LOUISVILLE, Kentucky – As challenging as the future will be, it’s going to be a good few years for the trucking industry.
In his annual address to the press at the Mid-America Trucking Show (MATS) in Louisville, Kentucky, Joseph McAleese, president and CEO of Bendix Commercial Vehicle Systems, admits the industry is facing a host of challenges, including many created by government regulations, but he views these as springboards, not as roadblocks.
Noting topics of concern such as Hours of Service, CSA and the correctness of its ratings and data, the drive to reduce greenhouse gas emissions and improve fuel economy, the push to reduce stopping distances, the creation of stability control and collision mandates, McAleese said explained how these issues can drive industry evolution.
“We cannot overlook the impact of our active regulatory environment,” he said. “Our jobs, as leaders in the industry, are to make sure we find a way to take those regulations and provide reasonable payback to our fleets. Finding this payback and demonstrating to our customers is key in driving tremendous acceptance of our safety solutions.”
He added that when fleets can see the data proving solutions and technologies are effective and can work to save businesses money, fleet executives are keen purchase and implement those solutions, even if the technology is new or disruptive.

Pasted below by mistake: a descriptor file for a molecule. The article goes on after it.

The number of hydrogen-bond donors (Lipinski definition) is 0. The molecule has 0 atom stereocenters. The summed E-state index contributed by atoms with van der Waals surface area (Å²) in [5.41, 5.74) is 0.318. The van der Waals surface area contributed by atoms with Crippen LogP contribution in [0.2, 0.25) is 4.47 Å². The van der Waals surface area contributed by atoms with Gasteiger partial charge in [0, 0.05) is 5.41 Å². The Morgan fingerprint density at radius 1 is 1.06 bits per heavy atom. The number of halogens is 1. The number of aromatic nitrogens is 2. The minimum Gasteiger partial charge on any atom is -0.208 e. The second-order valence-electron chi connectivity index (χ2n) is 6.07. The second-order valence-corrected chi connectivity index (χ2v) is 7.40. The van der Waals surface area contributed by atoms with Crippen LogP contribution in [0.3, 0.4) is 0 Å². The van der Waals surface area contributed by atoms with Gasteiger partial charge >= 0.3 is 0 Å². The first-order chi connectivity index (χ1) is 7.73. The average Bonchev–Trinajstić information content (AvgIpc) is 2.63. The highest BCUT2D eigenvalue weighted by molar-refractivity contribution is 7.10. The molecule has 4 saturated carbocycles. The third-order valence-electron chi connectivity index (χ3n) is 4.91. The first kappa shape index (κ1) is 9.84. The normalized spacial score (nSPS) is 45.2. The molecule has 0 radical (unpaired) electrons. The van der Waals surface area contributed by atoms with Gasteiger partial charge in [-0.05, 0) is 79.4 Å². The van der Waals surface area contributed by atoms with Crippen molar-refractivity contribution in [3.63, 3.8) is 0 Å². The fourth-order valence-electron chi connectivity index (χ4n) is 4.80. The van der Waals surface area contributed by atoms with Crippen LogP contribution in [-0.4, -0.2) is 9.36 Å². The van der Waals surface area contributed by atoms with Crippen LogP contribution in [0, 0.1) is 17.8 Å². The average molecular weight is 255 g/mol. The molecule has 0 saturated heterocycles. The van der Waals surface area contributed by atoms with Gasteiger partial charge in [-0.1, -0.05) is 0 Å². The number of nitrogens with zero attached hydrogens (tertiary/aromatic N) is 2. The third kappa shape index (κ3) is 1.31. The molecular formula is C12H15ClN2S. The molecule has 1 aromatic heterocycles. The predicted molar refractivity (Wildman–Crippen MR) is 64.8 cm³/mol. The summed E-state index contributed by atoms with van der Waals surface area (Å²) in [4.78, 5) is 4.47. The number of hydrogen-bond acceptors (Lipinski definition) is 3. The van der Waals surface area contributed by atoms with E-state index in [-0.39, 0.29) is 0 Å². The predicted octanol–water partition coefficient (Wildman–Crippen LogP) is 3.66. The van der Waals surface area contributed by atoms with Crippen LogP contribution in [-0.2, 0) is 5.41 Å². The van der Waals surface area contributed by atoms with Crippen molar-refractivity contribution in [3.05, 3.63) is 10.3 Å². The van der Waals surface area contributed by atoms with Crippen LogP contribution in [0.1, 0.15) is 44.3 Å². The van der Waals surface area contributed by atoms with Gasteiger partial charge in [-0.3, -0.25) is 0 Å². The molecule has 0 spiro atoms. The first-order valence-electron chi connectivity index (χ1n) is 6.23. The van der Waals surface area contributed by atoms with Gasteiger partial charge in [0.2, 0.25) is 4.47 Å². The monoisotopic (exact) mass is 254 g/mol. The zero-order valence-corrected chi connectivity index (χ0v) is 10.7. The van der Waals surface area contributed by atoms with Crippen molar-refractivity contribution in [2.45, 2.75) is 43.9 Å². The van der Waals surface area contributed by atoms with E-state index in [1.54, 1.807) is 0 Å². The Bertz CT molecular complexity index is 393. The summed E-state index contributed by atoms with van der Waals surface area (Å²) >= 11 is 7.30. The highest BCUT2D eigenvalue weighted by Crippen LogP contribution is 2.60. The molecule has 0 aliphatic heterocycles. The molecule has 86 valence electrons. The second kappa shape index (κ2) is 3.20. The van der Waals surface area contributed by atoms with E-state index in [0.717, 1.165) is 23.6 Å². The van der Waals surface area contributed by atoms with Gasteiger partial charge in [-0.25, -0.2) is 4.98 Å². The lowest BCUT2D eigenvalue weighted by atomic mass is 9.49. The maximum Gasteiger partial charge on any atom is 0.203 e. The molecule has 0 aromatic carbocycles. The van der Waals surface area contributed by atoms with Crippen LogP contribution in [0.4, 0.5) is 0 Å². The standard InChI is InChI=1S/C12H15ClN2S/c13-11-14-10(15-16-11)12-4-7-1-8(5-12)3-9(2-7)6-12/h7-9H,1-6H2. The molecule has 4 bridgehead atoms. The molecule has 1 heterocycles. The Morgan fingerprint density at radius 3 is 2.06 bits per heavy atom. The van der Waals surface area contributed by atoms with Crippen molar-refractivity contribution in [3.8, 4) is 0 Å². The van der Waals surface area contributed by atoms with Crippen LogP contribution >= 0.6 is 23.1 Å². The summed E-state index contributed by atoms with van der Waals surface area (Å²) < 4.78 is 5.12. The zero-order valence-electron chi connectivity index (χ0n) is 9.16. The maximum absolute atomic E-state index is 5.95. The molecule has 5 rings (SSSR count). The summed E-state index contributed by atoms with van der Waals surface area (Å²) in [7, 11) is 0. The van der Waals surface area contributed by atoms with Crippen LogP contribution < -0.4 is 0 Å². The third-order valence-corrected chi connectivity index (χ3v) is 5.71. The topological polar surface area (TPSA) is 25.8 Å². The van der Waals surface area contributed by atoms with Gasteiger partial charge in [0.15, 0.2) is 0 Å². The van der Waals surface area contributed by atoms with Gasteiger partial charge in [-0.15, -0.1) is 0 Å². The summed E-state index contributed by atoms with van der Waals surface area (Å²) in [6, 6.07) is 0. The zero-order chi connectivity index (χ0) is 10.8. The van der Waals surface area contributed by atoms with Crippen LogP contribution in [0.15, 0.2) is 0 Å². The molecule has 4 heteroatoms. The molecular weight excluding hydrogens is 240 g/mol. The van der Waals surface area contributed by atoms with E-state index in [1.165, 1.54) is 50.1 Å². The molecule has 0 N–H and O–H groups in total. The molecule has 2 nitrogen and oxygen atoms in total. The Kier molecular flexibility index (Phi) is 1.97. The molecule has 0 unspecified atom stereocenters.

The willingness of fleets, especially larger ones, to spend money on verifiable improvements, is part of the reason why he’s positive in his outlook for the trucking industry, but just like fleet executives, McAleese likes to see data, and the data he’s viewing leads him to believe the industry is very healthy.
“As I sift through the facts and figures, it is clear we are on the verge of a fairly robust industry ramp-up,” he said.
“Class 8 production, in 2014, will be up 15% from 2013. And expect 2015 production to be up another 5% to 15%.
When we move on to look at the Class 8 data we see a pretty rosy picture. Truck tonnage is relatively robust. Truck tonnage is in good shape. Most importantly the operating margins of the fleets who publish data is pretty good.
“Obviously we have the factor of the driver shortage out there, but fleets have kept capacity under control, to the point where they are getting their rate increases and are making those stick, which has been good for profitability enabling them to afford new truck purchases.
“The fleets that are buying new vehicles are finding good fuel economy and improved up-times as we’ve improved the reliability of the vehicles.
“Net orders have been pretty good three months in a row, which leads me to my conclusion that we’re going to be up about 15% this year. I think demand will be there. The only question will be can we actually produce it as an industry. I know we’re ready, so bring it on.”